Yes, and many imperative languages allow you to use, in an idiomatic manner, a functional style that avoids mutable state, even though these languages aren't designed around the functional paradigm, and don't require you to adhere purely, in the colloquial sense that means "strictly" or "completely" but has fewer letters, to it. And the reason for this is that people have taken ideas from languages that were designed to be functional rather than imperative.
If you want to bring up map and reduce, what's their genealogy? Did the imperative world get the idea from ALGOL? Maybe they did, but I'd be surprised.
It still isn't great. To avoid stepping outside the paradigm, you have to be willing to curry every function that needs multiple parameters. And I don't know what that recursion is doing there - presumably I don't know what I'm talking about again, but it seems to me that the entire body of `xToYPower` could be replaced with `return y => x y`.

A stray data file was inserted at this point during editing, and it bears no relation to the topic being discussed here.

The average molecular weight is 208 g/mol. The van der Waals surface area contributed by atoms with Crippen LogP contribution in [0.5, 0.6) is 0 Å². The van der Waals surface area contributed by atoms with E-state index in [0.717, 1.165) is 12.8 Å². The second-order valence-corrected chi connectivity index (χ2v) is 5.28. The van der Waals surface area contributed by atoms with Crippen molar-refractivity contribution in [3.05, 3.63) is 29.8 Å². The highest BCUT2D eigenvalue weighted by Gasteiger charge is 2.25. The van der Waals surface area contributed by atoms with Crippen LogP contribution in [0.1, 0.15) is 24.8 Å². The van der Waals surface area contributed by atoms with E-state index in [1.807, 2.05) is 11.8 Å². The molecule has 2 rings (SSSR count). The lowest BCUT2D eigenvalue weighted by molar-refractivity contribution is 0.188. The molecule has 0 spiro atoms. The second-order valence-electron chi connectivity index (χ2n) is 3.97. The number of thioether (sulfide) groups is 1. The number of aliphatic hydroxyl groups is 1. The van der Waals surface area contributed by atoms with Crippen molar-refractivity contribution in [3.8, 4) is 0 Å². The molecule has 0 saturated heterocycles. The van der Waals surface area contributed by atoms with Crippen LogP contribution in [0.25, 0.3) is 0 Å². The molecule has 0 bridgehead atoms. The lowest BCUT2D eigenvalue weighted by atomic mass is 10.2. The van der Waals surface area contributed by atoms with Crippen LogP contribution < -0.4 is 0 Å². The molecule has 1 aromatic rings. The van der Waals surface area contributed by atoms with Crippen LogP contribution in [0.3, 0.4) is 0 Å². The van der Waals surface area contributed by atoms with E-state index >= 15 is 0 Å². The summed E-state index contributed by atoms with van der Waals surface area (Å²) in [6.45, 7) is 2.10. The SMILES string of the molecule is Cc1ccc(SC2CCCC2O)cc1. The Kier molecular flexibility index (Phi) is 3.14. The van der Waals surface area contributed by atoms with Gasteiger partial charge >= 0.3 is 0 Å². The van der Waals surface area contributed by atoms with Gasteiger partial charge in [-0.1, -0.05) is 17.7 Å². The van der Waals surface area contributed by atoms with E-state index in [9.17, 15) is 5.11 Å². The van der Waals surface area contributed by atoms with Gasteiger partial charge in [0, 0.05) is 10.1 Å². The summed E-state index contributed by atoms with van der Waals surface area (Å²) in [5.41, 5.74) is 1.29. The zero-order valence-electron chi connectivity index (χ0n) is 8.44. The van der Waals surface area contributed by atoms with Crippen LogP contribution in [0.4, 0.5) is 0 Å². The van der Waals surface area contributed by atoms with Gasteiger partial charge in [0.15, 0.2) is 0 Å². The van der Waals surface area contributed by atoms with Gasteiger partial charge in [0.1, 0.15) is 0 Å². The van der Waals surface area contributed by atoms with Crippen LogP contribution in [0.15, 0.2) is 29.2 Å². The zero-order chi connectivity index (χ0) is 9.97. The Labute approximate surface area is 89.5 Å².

Genealogy is that it's a pattern from the functional world. It's usually unused in procedural languages because they have special syntax for it like the for loop. However there is no restriction to implement map using a for loop. Therefore it is not part of the paradigm similar to how using functions in a procedural language does not mean you are doing functional programming from a stylistic perspective.
>To avoid stepping outside the paradigm, you have to be willing to curry every function that needs multiple parameters
For compose yes you are correct, it has to be done.
>And I don't know what that recursion is doing there
The recursion is doing x^y. That is the meaning of the function name.
2^3 = 8
3^2 = 9
xToY(2)(3) = 8
xToY(3)(2) = 9
x y with a space inbetween looks like a syntax error. I don't think it will even run.